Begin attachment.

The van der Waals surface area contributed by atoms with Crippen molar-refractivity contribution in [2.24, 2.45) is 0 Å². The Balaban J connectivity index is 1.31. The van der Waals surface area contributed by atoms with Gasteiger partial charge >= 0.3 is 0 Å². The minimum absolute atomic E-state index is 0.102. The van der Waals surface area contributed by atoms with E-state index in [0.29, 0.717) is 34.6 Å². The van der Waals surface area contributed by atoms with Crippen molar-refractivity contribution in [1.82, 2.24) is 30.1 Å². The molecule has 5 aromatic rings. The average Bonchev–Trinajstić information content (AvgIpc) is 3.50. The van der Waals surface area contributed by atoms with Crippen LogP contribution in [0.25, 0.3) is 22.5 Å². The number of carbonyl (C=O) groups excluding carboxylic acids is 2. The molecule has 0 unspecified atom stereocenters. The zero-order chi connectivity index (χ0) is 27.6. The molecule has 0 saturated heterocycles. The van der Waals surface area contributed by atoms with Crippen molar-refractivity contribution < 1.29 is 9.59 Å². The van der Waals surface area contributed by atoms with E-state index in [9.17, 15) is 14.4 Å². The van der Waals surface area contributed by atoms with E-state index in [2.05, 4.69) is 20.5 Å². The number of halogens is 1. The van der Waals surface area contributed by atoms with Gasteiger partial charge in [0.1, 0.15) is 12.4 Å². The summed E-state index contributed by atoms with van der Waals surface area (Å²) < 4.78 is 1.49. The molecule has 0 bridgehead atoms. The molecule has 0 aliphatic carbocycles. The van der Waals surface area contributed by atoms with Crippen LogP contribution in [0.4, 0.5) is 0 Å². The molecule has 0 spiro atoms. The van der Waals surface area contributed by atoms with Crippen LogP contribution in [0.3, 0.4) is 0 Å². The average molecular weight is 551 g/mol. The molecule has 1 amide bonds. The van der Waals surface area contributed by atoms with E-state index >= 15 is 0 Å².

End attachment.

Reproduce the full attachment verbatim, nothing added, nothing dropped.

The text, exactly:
The van der Waals surface area contributed by atoms with Crippen molar-refractivity contribution in [2.24, 2.45) is 0 Å². The Balaban J connectivity index is 1.31. The van der Waals surface area contributed by atoms with Gasteiger partial charge >= 0.3 is 0 Å². The minimum absolute atomic E-state index is 0.102. The van der Waals surface area contributed by atoms with E-state index in [0.29, 0.717) is 34.6 Å². The van der Waals surface area contributed by atoms with Crippen molar-refractivity contribution in [1.82, 2.24) is 30.1 Å². The molecule has 5 aromatic rings. The average Bonchev–Trinajstić information content (AvgIpc) is 3.50. The van der Waals surface area contributed by atoms with Crippen LogP contribution in [0.25, 0.3) is 22.5 Å². The number of carbonyl (C=O) groups excluding carboxylic acids is 2. The molecule has 0 unspecified atom stereocenters. The zero-order chi connectivity index (χ0) is 27.6. The molecule has 0 saturated heterocycles. The van der Waals surface area contributed by atoms with Crippen molar-refractivity contribution < 1.29 is 9.59 Å². The van der Waals surface area contributed by atoms with E-state index in [9.17, 15) is 14.4 Å². The van der Waals surface area contributed by atoms with E-state index in [2.05, 4.69) is 20.5 Å². The number of halogens is 1. The van der Waals surface area contributed by atoms with Gasteiger partial charge in [0.1, 0.15) is 12.4 Å². The summed E-state index contributed by atoms with van der Waals surface area (Å²) < 4.78 is 1.49. The molecule has 0 bridgehead atoms. The molecule has 0 aliphatic carbocycles. The van der Waals surface area contributed by atoms with Crippen LogP contribution in [0.4, 0.5) is 0 Å². The molecule has 0 spiro atoms. The van der Waals surface area contributed by atoms with Crippen LogP contribution in [0.3, 0.4) is 0 Å². The average molecular weight is 551 g/mol. The molecule has 1 amide bonds. The van der Waals surface area contributed by atoms with E-state index >= 15 is 0 Å².